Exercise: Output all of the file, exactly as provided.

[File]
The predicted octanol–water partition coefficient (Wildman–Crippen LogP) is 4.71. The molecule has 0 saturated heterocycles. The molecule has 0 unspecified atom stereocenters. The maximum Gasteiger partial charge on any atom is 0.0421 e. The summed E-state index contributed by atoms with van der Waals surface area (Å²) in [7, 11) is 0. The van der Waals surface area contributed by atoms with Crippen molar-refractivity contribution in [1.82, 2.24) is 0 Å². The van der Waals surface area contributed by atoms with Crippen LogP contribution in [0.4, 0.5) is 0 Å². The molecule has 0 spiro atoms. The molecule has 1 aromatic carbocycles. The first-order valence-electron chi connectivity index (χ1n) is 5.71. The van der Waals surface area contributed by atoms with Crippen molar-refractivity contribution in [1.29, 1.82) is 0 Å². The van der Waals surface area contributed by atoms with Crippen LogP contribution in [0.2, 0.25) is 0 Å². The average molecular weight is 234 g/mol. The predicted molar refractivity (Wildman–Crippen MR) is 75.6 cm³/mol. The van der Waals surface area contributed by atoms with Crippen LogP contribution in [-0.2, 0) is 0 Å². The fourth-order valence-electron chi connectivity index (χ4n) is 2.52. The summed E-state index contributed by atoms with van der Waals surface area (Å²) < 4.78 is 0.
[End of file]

The predicted octanol–water partition coefficient (Wildman–Crippen LogP) is 4.71. The molecule has 0 saturated heterocycles. The molecule has 0 unspecified atom stereocenters. The maximum Gasteiger partial charge on any atom is 0.0421 e. The summed E-state index contributed by atoms with van der Waals surface area (Å²) in [7, 11) is 0. The van der Waals surface area contributed by atoms with Crippen molar-refractivity contribution in [1.82, 2.24) is 0 Å². The van der Waals surface area contributed by atoms with Crippen LogP contribution in [0.4, 0.5) is 0 Å². The molecule has 0 spiro atoms. The molecule has 1 aromatic carbocycles. The first-order valence-electron chi connectivity index (χ1n) is 5.71. The van der Waals surface area contributed by atoms with Crippen molar-refractivity contribution in [1.29, 1.82) is 0 Å². The van der Waals surface area contributed by atoms with Crippen LogP contribution in [0.2, 0.25) is 0 Å². The average molecular weight is 234 g/mol. The predicted molar refractivity (Wildman–Crippen MR) is 75.6 cm³/mol. The van der Waals surface area contributed by atoms with Crippen LogP contribution in [-0.2, 0) is 0 Å². The fourth-order valence-electron chi connectivity index (χ4n) is 2.52. The summed E-state index contributed by atoms with van der Waals surface area (Å²) < 4.78 is 0.